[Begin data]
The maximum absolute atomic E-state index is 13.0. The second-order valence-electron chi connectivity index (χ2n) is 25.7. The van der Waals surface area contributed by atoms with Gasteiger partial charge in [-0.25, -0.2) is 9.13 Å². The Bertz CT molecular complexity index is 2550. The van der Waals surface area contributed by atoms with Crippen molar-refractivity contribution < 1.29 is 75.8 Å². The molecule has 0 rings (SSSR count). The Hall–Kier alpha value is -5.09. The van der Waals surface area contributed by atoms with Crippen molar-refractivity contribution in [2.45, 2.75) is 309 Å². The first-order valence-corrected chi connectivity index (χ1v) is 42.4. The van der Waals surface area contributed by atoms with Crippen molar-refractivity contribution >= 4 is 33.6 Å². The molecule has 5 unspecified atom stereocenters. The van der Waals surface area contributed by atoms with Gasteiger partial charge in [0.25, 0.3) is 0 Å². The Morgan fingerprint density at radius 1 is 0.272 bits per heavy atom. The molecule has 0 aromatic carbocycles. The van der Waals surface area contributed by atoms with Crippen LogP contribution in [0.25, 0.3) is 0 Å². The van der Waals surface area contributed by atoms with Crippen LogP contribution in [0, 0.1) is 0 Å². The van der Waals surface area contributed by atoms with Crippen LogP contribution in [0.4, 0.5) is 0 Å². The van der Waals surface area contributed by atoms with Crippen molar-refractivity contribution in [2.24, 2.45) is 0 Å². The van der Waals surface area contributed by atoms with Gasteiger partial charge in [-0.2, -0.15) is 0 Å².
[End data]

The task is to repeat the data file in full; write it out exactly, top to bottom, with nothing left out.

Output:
The maximum absolute atomic E-state index is 13.0. The second-order valence-electron chi connectivity index (χ2n) is 25.7. The van der Waals surface area contributed by atoms with Gasteiger partial charge in [-0.25, -0.2) is 9.13 Å². The Bertz CT molecular complexity index is 2550. The van der Waals surface area contributed by atoms with Crippen molar-refractivity contribution < 1.29 is 75.8 Å². The molecule has 0 rings (SSSR count). The Hall–Kier alpha value is -5.09. The van der Waals surface area contributed by atoms with Crippen molar-refractivity contribution in [2.45, 2.75) is 309 Å². The first-order valence-corrected chi connectivity index (χ1v) is 42.4. The van der Waals surface area contributed by atoms with Crippen molar-refractivity contribution >= 4 is 33.6 Å². The molecule has 5 unspecified atom stereocenters. The van der Waals surface area contributed by atoms with Gasteiger partial charge in [0.25, 0.3) is 0 Å². The Morgan fingerprint density at radius 1 is 0.272 bits per heavy atom. The molecule has 0 aromatic carbocycles. The van der Waals surface area contributed by atoms with Crippen LogP contribution in [0.25, 0.3) is 0 Å². The van der Waals surface area contributed by atoms with Crippen LogP contribution in [0, 0.1) is 0 Å². The van der Waals surface area contributed by atoms with Crippen LogP contribution in [0.4, 0.5) is 0 Å². The van der Waals surface area contributed by atoms with Crippen molar-refractivity contribution in [2.24, 2.45) is 0 Å². The van der Waals surface area contributed by atoms with Gasteiger partial charge in [-0.2, -0.15) is 0 Å².